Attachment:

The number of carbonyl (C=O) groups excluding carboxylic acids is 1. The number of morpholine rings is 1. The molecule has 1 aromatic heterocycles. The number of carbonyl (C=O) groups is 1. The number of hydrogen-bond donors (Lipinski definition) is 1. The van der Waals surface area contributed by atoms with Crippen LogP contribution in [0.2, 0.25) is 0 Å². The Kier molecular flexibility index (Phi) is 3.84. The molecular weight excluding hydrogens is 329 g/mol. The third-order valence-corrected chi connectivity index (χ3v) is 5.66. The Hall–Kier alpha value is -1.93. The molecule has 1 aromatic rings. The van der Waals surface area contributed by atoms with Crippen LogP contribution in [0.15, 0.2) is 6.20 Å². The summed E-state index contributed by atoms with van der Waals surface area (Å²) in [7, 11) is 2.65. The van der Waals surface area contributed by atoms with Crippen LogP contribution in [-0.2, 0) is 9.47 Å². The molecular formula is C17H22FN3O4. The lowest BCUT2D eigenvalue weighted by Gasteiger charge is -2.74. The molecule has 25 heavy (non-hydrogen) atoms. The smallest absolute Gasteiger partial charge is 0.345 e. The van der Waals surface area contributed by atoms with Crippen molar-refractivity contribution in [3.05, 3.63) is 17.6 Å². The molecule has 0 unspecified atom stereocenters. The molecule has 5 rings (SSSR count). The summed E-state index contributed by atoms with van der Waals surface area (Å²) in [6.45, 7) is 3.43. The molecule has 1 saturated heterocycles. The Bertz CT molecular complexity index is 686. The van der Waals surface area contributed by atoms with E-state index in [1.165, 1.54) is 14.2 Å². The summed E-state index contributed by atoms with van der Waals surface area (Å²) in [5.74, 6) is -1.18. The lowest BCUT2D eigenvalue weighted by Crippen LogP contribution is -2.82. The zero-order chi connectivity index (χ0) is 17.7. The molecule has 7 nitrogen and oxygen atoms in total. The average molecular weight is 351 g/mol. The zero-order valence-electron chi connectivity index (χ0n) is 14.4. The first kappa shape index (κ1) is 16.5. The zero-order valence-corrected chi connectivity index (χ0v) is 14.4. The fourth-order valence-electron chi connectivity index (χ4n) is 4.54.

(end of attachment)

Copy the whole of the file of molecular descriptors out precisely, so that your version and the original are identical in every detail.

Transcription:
The number of carbonyl (C=O) groups excluding carboxylic acids is 1. The number of morpholine rings is 1. The molecule has 1 aromatic heterocycles. The number of carbonyl (C=O) groups is 1. The number of hydrogen-bond donors (Lipinski definition) is 1. The van der Waals surface area contributed by atoms with Crippen LogP contribution in [0.2, 0.25) is 0 Å². The Kier molecular flexibility index (Phi) is 3.84. The molecular weight excluding hydrogens is 329 g/mol. The third-order valence-corrected chi connectivity index (χ3v) is 5.66. The Hall–Kier alpha value is -1.93. The molecule has 1 aromatic rings. The van der Waals surface area contributed by atoms with Crippen LogP contribution in [0.15, 0.2) is 6.20 Å². The summed E-state index contributed by atoms with van der Waals surface area (Å²) in [7, 11) is 2.65. The van der Waals surface area contributed by atoms with Crippen LogP contribution in [-0.2, 0) is 9.47 Å². The molecular formula is C17H22FN3O4. The lowest BCUT2D eigenvalue weighted by Gasteiger charge is -2.74. The molecule has 25 heavy (non-hydrogen) atoms. The smallest absolute Gasteiger partial charge is 0.345 e. The van der Waals surface area contributed by atoms with Crippen molar-refractivity contribution in [3.05, 3.63) is 17.6 Å². The molecule has 0 unspecified atom stereocenters. The molecule has 5 rings (SSSR count). The summed E-state index contributed by atoms with van der Waals surface area (Å²) in [6.45, 7) is 3.43. The molecule has 1 saturated heterocycles. The Bertz CT molecular complexity index is 686. The van der Waals surface area contributed by atoms with E-state index in [1.165, 1.54) is 14.2 Å². The summed E-state index contributed by atoms with van der Waals surface area (Å²) in [5.74, 6) is -1.18. The lowest BCUT2D eigenvalue weighted by Crippen LogP contribution is -2.82. The zero-order chi connectivity index (χ0) is 17.7. The molecule has 7 nitrogen and oxygen atoms in total. The average molecular weight is 351 g/mol. The zero-order valence-electron chi connectivity index (χ0n) is 14.4. The first kappa shape index (κ1) is 16.5. The zero-order valence-corrected chi connectivity index (χ0v) is 14.4. The fourth-order valence-electron chi connectivity index (χ4n) is 4.54.